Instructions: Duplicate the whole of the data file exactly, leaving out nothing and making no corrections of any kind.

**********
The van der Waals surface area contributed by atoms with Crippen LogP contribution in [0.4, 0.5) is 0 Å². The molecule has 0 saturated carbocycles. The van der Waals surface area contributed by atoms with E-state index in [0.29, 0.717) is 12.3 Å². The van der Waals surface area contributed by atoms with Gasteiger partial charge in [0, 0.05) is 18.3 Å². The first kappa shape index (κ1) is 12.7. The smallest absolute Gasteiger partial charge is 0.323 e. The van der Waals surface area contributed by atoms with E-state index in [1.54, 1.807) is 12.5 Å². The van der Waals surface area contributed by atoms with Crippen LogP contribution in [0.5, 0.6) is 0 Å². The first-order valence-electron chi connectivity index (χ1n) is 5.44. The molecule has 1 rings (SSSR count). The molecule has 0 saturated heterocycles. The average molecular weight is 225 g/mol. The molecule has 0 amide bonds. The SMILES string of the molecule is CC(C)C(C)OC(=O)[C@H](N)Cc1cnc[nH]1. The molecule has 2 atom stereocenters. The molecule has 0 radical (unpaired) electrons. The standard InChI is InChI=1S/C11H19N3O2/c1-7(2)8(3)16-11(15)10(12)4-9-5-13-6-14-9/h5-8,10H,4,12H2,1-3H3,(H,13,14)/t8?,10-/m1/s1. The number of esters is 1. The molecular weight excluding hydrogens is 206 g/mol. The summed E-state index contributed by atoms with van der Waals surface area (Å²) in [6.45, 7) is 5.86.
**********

The van der Waals surface area contributed by atoms with Crippen LogP contribution in [0.4, 0.5) is 0 Å². The molecule has 0 saturated carbocycles. The van der Waals surface area contributed by atoms with E-state index in [0.29, 0.717) is 12.3 Å². The van der Waals surface area contributed by atoms with Gasteiger partial charge in [0, 0.05) is 18.3 Å². The first kappa shape index (κ1) is 12.7. The smallest absolute Gasteiger partial charge is 0.323 e. The van der Waals surface area contributed by atoms with E-state index in [1.54, 1.807) is 12.5 Å². The van der Waals surface area contributed by atoms with Crippen LogP contribution in [0.5, 0.6) is 0 Å². The first-order valence-electron chi connectivity index (χ1n) is 5.44. The molecule has 1 rings (SSSR count). The molecule has 0 saturated heterocycles. The average molecular weight is 225 g/mol. The molecule has 0 amide bonds. The SMILES string of the molecule is CC(C)C(C)OC(=O)[C@H](N)Cc1cnc[nH]1. The molecule has 2 atom stereocenters. The molecule has 0 radical (unpaired) electrons. The standard InChI is InChI=1S/C11H19N3O2/c1-7(2)8(3)16-11(15)10(12)4-9-5-13-6-14-9/h5-8,10H,4,12H2,1-3H3,(H,13,14)/t8?,10-/m1/s1. The number of esters is 1. The molecular weight excluding hydrogens is 206 g/mol. The summed E-state index contributed by atoms with van der Waals surface area (Å²) in [6.45, 7) is 5.86.